• The first $350 billion of TARP Bailout funds don’’t seem to have done much of anything.  So, it appears we’’re going to hand out another $350 billion really soon with still more in the pipeline.  Sometimes, in government, if beating a dead horse doesn’’t work, beating two dead horses is the next thing they try.

Things I Know

  • Tonight was the world premiere of the Pay-Per-View event “Amy Fisher:  Nude and Exposed.”  I didn’’t watch it.  I hope nobody watched it.  In case you don’t recognize the name, when she was 17, Amy was having an affair with a married man named Joey Buttafuoco and she shot his wife in the head.  the woman survived and Amy went to jail.  This country needs to return to a time when people became infamous, not famous, for doing terrible things.

  • Judging from published pictures of gowns worn by Hollywood actresses on the red carpet at the Golden Globe Awards, some of them may have misinterpreted the nature of the event based on its name.

  • In case you’re wondering, the url www.highpoweredlawyer.com is taken.  It got a few links to law–related searches or law firms, but it looks like a place holder.  In other words, it appears to me someone thought of it and bought it In hopes of making some money by selling it to the next person who thought of it.

  • Before I saw anyone else make it into print, I wrote something about the poor public speaking skills of Caroline Kennedy.  But I didn’’t print it at the time and it’s too late now to look original.  Most people are nervous when appearing in public.  I read once that more people are afraid of making a speech than of dying.  Death is, of course, inevitable.  Making a speech isn’’t.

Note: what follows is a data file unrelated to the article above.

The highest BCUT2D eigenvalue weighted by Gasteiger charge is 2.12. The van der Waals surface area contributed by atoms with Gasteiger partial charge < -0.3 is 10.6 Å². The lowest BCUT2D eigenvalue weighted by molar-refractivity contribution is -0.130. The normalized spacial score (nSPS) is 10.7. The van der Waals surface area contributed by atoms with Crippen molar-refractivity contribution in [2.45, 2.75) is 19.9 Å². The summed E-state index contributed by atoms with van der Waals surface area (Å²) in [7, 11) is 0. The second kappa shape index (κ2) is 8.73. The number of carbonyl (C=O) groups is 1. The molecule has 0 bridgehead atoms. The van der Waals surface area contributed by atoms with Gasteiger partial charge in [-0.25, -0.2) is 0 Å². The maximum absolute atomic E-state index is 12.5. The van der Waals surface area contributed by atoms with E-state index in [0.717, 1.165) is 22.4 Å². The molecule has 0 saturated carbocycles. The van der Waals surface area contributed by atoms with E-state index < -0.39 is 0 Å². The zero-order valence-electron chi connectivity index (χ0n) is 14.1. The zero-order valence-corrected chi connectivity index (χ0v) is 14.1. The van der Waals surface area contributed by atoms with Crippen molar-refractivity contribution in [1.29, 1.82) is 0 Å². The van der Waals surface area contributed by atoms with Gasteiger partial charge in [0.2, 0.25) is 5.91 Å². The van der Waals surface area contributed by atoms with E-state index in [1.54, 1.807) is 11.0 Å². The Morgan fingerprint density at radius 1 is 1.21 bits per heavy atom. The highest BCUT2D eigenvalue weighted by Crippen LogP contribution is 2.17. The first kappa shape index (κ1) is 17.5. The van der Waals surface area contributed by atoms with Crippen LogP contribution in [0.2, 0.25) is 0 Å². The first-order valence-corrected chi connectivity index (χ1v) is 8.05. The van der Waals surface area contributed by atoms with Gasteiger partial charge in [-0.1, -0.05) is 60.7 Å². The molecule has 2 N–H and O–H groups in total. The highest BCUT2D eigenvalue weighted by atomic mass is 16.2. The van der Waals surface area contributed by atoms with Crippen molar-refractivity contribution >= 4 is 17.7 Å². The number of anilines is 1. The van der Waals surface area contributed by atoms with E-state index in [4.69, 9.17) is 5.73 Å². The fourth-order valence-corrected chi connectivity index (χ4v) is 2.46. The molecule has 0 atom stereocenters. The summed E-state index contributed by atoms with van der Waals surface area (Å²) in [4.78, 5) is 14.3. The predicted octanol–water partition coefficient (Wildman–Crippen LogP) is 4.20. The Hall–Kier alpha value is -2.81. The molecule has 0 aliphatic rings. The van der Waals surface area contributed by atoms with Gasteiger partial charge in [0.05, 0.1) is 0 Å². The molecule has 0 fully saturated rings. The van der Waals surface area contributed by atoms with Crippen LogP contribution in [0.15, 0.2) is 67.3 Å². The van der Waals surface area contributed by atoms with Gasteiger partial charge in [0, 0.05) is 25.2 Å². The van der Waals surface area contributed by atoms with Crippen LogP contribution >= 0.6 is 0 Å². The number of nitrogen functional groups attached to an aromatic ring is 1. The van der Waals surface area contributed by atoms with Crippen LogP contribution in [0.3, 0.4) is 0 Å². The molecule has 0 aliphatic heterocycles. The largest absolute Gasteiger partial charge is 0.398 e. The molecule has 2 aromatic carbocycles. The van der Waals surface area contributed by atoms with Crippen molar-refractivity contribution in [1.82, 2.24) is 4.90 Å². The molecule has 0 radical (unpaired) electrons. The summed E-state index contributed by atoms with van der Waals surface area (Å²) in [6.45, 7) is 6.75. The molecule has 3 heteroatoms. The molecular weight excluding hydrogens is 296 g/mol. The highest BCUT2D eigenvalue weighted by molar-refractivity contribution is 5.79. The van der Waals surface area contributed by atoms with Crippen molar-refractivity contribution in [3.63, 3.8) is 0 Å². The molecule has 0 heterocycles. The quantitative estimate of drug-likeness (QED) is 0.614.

• Vocalized pauses, um, er, ya know, etc., —make you sound nervous, unsure, and maybe even evasive.  Silence while gathering your thoughts is much preferable.  In fact, you can use silence to your advantage.  Try this.  Ask someone a question.  When they’re finished with their answer, don’’t say anything.  If the person who answered you is anything like average, it’’ll only take about five seconds for them to start talking again to fill the awkward silence you created.

  • The first job of a politician is to get elected or reelected.  So name recognition is an important qualification for public office, —one of the most important.  Therefore, regardless of her lack of public speaking skills, the Kennedy name alone makes Caroline someone Governor Patterson has to at least consider appointing to the US Senate.

  • I’’m a radio geek.  I spent an hour the other day listening to the Jerry Williams radio show on WBBM in Chicago from sometime in 1967.  You can use the Internet to waste all the time there is; maybe more than that.

  • I could use a little global warming right now.  Based on watching the Weather Channel this morning, I’’d be even happier to have some global warming by Friday.  At least the days are getting longer.